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Eng-er-Land   Ilminster, Somerset    Eng-er-Land

Last Updated : 03/12/06

An evening in Ilminster, Somerset, November 2006 - by Gazza.

t's not often I go somewhere in the UK that I've not been to before, and even less often that I’ve never heard of the place, but that was the case with Ilminster!  I was working on an Alliance & Leicester project and touring around Dorset and Somerset replacing servers in High Street branches but, for reasons best known to themselves, my company had booked me into a hotel in Ilminster when the next day I was to be working in Yeovil ... work that one out! 

I was slightly confused by this as I was sure there were more hotels in Yeovil but - secondly and more importantly - I’d never heard of Ilminster and, on investigation, it seemed so small that I doubted there would be more than a couple of pubs there, hardly sufficient for an hours wander, and I finished work at 11:00!  My job completed, I drove along quiet A-roads in the sort of drizzle usually reserved for the Welsh Valleys until I arrived in Ilminster where I immediately saw two pubs; that was a start then, I thought to myself, as I parked up at the hotel.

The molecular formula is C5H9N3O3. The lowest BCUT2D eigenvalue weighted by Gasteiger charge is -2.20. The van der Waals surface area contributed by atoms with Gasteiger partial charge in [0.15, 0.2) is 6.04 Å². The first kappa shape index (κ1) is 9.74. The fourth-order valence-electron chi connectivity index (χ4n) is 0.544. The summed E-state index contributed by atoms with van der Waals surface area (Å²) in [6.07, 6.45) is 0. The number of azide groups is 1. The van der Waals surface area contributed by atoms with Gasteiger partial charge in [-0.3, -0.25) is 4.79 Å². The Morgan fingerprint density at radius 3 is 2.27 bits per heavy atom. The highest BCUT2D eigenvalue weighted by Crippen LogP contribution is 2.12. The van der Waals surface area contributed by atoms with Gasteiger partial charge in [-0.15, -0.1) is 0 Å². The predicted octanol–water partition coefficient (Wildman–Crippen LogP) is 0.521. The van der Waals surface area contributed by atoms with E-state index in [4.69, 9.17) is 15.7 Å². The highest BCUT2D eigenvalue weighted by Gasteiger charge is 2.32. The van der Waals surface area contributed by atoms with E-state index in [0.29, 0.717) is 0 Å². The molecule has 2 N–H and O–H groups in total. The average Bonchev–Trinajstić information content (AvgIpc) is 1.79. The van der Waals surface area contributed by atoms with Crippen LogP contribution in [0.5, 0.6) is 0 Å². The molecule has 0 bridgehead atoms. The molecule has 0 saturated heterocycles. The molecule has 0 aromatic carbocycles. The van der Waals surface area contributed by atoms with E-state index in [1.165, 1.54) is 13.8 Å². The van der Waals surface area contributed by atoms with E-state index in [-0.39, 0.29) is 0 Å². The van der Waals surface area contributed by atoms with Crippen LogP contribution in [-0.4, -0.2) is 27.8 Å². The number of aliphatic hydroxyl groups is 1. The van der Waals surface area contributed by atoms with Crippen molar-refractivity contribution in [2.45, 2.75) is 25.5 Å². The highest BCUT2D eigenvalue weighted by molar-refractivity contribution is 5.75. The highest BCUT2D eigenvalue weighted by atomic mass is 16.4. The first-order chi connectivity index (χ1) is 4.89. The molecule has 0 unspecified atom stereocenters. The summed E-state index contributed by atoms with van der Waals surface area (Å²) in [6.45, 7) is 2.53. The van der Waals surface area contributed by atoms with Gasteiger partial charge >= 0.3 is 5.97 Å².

By 12:30 I was checked in to the posh and comfy Shrubbery Hotel where I spent the afternoon furiously trying to complete my report of our recent visit to Latvia; writing beer reports in work time always gives me a happy glow!  I desperately resisted the urge to go for a wander but, by 17:00, the urge had become too strong and, like the weak-willed spineless git I am, I gave up and trudged out of the hotel to see what delights Ilminster would dazzle me with; I had a list of six pubs culled from the internet to try out, plus the two at the village entrance, and was hoping that between the lot I could at least sample a few local beers… although secretly I didn’t hold out much hope of finding anything at all given my usual luck in such matters.